Liaison’s spy-versus-spy story gets extra-twisty this week [Apple TV+ recap]


Eva Green in ★★★
Things get ugly this week on Liaison.
Photo: Apple TV+

TV+ ReviewApple TV+ spy thriller Liaison hits a few snags this week on its way to justice and catharsis. A mostly great episode finds Alison, Gabriel, Dumas and Sophie Saint Roche making deals with unlikely allies on their mad scramble to prevent a private war against the whole of Europe.

Didier is desperate, Sabine is growing hopeless, Alison’s father is in critical condition, and Dumas grows a conscience. There’s blood in the water in this episode, entitled “Family Album.” Who will make it out alive?

Liaison recap: ‘Family Album’

Season 1, episode 5: There’s some bad business going down at the Rowdy house. After seeking shelter from nefarious international terrorist organization Antropa, mercenary Gabriel Delage (played by Vincent Cassel), his ex-girlfriend/British cabinet secretary Alison Rowdy (Eva Green) and their decoy hostage Krimo (Madi Belem) are under siege.

They’d gone to the house of Alison’s dad, Jack (Patrick Malahide) — a former NATO head — to draw the attention of Antropa and stay relatively protected. A few hours after they arrived, Antropa gunhands showed up. Gabriel shot Jack, whether out of self-defense or to protect him, and now the guys with machine guns are searching the house with night-vision goggles for the three fugitives.

From a viewer’s perspective, Liaison director Stephen Hopkins kneecaps himself a bit here with the intense digital darkness of this setpiece. When the characters move outside, it’s a little easier to tell what’s going on. But for the scenes inside the house, you might as well be watching with your eyes closed. Modern digital photography is a scourge on clarity and form, but it hadn’t really been a problem on this show until right now.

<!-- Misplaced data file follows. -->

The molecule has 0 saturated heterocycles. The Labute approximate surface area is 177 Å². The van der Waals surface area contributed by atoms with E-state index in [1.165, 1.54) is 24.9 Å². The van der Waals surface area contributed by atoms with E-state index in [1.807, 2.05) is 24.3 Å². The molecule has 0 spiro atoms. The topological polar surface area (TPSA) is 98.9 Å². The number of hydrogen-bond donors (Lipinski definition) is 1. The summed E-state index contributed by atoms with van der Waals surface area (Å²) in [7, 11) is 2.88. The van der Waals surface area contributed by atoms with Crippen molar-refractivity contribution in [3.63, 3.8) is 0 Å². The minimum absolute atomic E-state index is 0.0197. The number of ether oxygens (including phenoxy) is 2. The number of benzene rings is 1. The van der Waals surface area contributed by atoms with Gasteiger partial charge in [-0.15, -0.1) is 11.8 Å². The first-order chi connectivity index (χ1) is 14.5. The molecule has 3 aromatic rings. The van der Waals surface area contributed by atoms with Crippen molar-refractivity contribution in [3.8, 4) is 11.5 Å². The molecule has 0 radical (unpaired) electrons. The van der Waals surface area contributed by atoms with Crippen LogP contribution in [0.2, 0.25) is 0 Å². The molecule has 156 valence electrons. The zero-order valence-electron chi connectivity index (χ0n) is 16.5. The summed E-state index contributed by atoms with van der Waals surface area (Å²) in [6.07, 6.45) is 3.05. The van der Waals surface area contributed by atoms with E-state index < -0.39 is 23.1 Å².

Gabriel manages to get Jack out of the compound and to blow up one of the assassin’s cars to distract them, allowing Alison to drive them out of harm’s way. Of course, Krimo is still stuck in Jack’s panic room. Krimo, a friend of refugee hacker Samir (Aziz Dyab), has been pretending to be him while the group has been under surveillance. Gabriel and Alice don’t seem super-concerned about the poor guy now that he served his purpose, but they do have other pressing issues. Alison is still mad that Gabriel shot her dad. Plus, they need to get him to a hospital before he dies.

Antropa’s terror-fueled protection racket

Meanwhile, French politician and secret Antropa beneficiary Didier (Stanislas Merhar) goes back to pressure his mistress, Sabine Louseau (Laëtitia Eïdo). It was his idea to attack Jack’s house. And now that that’s failed — and Alison, Gabriel and Samir are still on the run — Didier knows time is short and against him.

Didier needs Sabine, the mother of his secret child, who also happens to work for the French government’s cybersecurity unit, to hand over all her passwords and other secret data to Antropa. The group needs to find a way to silence Samir, who has information about Antropa’s attacks on London.

Turns out they’ve been hacking into the London power grid under the guise of a terrorist organization so England will want to pay Antropa, ostensibly a security firm, millions in protection money. If Samir goes public, or if England is allowed to enter a European Union cybersecurity pact, all that money vanishes. Didier will get the blame — and likely get disappeared for his trouble.

However, if he can get Sabine’s passwords, he can get access to the whole of Europe’s infrastructural problems and start targeting them. That will leave everyone vulnerable to attack — and open to negotiating with Antropa. Bob Foret (Eriq Ebouaney), Antropa’s CEO, is taken aback by this. He also doesn’t like the idea of being shown up by Didier, who asks to go to London to sign the deal with the English government and take a seat at Antropa’s board of directors.

Uh oh, we’ve got a mole, too

Irène Jacob and Gérard Lanvin in "Liaison," now streaming on Apple TV+.
Sophie Saint-Roch (played by Irène Jacob, left) and Dumas (Gérard Lanvin) hatch a plan.
Photo: Apple TV+